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L. Wiley, S. Jamerson, L. A. Wiley, T. Elliott, J. Olson; Analysis of Contact Lens Case Bacterial Microbiota by 16S Ribosomal DNA Sequencing: Predominance of Achromobacter in Patients With Contact Lens Related Keratitis. Invest. Ophthalmol. Vis. Sci. 2009;50(13):6333.
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© ARVO (1962-2015); The Authors (2016-present)
Biofilm formation in contact lens cases may serve as a source of microbial contamination and toxin production, which can contribute to contact lens related ocular disease. This study used 16S ribosomal DNA (rDNA) sequencing to analyze bacterial populations in contact lens cases of patients with contact-lens-related keratitis and corneal ulcers.
Biofilms were removed from lens cases by scraping and sonication, and combined with lens case solutions for DNA extraction, using the Mo Bio Microbial DNA Isolation Kit. Universal bacterial 16S rRNA primers (forward: GAGTTTGATYMTGGCTCAG; reverse: CAGGAAACAGCTATGAC) were used to amplify the 16S rRNA gene, PCR products were purified, cloned into the pCR 4-TOPO vector (Invitrogen), then re-amplified and sequenced. Sequences were classified by BLAST analysis against Genbank. Each sequence was matched with at least one database entry at the species level (identity >97%); results were then clustered at the genus level (identity >95%, or slightly higher for diverse genera).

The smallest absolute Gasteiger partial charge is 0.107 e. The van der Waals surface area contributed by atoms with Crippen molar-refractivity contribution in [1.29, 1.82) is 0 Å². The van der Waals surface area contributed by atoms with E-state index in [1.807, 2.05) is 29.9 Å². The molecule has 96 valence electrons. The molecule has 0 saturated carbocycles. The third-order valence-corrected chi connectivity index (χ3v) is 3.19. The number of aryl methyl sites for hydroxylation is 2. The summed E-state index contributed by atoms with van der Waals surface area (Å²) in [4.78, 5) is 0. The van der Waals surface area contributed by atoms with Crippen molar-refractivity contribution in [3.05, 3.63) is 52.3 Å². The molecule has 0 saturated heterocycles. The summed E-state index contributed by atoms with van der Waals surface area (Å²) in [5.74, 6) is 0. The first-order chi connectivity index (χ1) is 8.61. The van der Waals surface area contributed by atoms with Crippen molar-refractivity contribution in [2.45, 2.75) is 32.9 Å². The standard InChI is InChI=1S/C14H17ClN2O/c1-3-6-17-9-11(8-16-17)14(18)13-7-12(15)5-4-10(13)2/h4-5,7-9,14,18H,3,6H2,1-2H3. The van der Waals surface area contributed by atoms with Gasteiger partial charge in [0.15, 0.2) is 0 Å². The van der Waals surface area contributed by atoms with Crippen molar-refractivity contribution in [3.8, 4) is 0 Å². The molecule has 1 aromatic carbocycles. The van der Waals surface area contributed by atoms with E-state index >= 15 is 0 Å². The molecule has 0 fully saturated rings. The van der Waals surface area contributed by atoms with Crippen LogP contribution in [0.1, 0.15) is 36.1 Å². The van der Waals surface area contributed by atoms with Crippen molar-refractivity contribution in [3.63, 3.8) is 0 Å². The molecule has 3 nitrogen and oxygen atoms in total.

In analysis of cases from 5 patients with contact-lens-related keratitis, 70 of 125 of the 16S rDNA clones were identified as Achromobacter. Bacterial diversity from keratitis patients was low, averaging 3 different genera per patient, and 2 of 9 species were identified as Gram-positive. In analysis of cases from 3 patients with contact-lens-related ulcers, 1 of 80 of the 16S rDNA clones was Achromobacter. Species diversity from corneal ulcer patients was much greater than that of keratitis patients, averaging 10 different genera per patient and 15 of 24 of the species were Gram-positive.
Bacterial species in lens cases from patients with keratitis had limited diversity and were dominated by Gram-negative, Achromobacter. Bacterial species in lens cases of patients with corneal ulcers were more diverse and included multiple Gram-positive species. Differences in bacterial microbiota in lens cases of keratitis and ulcer patients may reflect a succession of biofilm species over time, which can, in turn, contribute to disease outcomes.
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